The rush for biofuels could harm the world’s poorest people, Oxfam has said.
In a new report, the UK aid charity appears to be joining a growing chorus of concern about the side-effects of Europe’s drive to get fuel from plants.
BBC News website: ‘Biofuel rush harmful, Oxfam warns’
Perhaps Oxfam should stop pushing climate change propaganda via ‘film parties’ etc.
Yes, it’s that science fiction film ‘AIT’ again.
Is it possible to advocate for action on climate change without advocating for use of biofuels? I get the impression from most of the smears on this site that all ‘greenies’ are tarred with the same biofuel brush.
Just about everyone I know that knows anything about energy and cares anything about climate change agree that biofuels from anything other than waste crop is a waste of time.
Aaron Edmonds says
Second generation biofuels are the only option moving forward unless you want 50% of your disposable income going on food. Cellulosic ethanol and biogas – both utilise crop waste. Not good for soils of the world as classic showdown between cars and microbes to emerge. It’ll be a rivetting battle.
And as the technology emerges to allow utilisation of crop wastes watch demand for fertilizers reach a tipping point. In fact we are already there. Likely to see shortages in potash, DAP and nitrogen this year.
Australia is import dependent for all except for a major proportion of our DAP. Lets hope the globalized trade model can handle an insecure oil supply in the future. Personally I doubt it …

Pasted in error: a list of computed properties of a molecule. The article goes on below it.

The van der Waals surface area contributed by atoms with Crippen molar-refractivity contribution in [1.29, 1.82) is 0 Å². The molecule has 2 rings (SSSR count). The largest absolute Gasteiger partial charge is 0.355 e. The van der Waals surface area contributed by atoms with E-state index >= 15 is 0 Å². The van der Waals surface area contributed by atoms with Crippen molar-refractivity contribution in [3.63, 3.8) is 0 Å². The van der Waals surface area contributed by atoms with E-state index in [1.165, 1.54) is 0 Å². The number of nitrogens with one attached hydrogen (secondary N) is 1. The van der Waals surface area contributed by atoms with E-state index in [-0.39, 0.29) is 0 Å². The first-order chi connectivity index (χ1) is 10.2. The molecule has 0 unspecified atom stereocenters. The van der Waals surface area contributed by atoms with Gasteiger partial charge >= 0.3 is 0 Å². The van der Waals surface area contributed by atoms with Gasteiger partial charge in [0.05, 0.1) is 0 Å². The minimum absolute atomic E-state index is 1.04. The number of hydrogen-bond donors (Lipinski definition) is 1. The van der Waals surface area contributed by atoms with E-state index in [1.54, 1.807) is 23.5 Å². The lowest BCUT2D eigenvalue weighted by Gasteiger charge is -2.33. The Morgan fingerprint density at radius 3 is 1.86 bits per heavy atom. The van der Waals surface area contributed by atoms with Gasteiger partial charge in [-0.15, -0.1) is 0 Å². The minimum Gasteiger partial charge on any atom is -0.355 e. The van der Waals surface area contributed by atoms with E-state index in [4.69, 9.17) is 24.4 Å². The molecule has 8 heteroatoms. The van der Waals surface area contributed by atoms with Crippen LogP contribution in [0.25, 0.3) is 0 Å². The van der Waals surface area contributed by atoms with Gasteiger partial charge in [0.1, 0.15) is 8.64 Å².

Why we are not developing our own fertilizer deposits at this point of time is beyond me. Neither side of politics has a policy on fertilizer which is strange when you consider fertilizer is integral to food security. Just ask India where they can’t source the fertilizer they need to remain relatively food secure.
Aaron, how about biogas from municipal waste – you can recover fertiliser while producing biogas and you’re just avoiding landfilling a valuable product. I have to admit biogas is a pet favourite of mine. Can’t believe we are not going hard at it.
Interesting comments here. They highlight the unsustainability of our way of living, which depends on fossil fuel to power industry and agriculture. On the latter, the constant export of trace elements and minerals from farm land and rising oil prices mean that food, fertilizer and bio-fuel won’t get cheaper. Perhaps the expontential rise in the human population is appraoching a critical point? Even in Australia there is only 12 hectares of non-arid land available per head of population.
how about some good news for renewables Paul?
Anthony – “Just about everyone I know that knows anything about energy and cares anything about climate change agree that biofuels from anything other than waste crop is a waste of time.”
Completely agree. If anything biofuels are desperate attempt to keep the status quo intact rather than making the necessary changes.
The only real solution is to make cities more liveable, expand public transport and change to a clean fuel, electricity, with all the advantages that it brings.
Paul Biggs says
Seems both The likes of Oxfam and the RSPB moan about alternative energy designed to help ‘tackle’ the alarmist climate change propaganda they promote – the RSPB don’t like wind turbines (white elephants surrounded by dead birds).
Oxfam, RSPB and WWF should remove any link to ‘man-made global warming/climate change’ from their websites and get on with what they were supposedly set up to do in the first place. Trying to control the climate by attempting to manipulate atmospheric CO2 holds no hope or solution for their respective causes.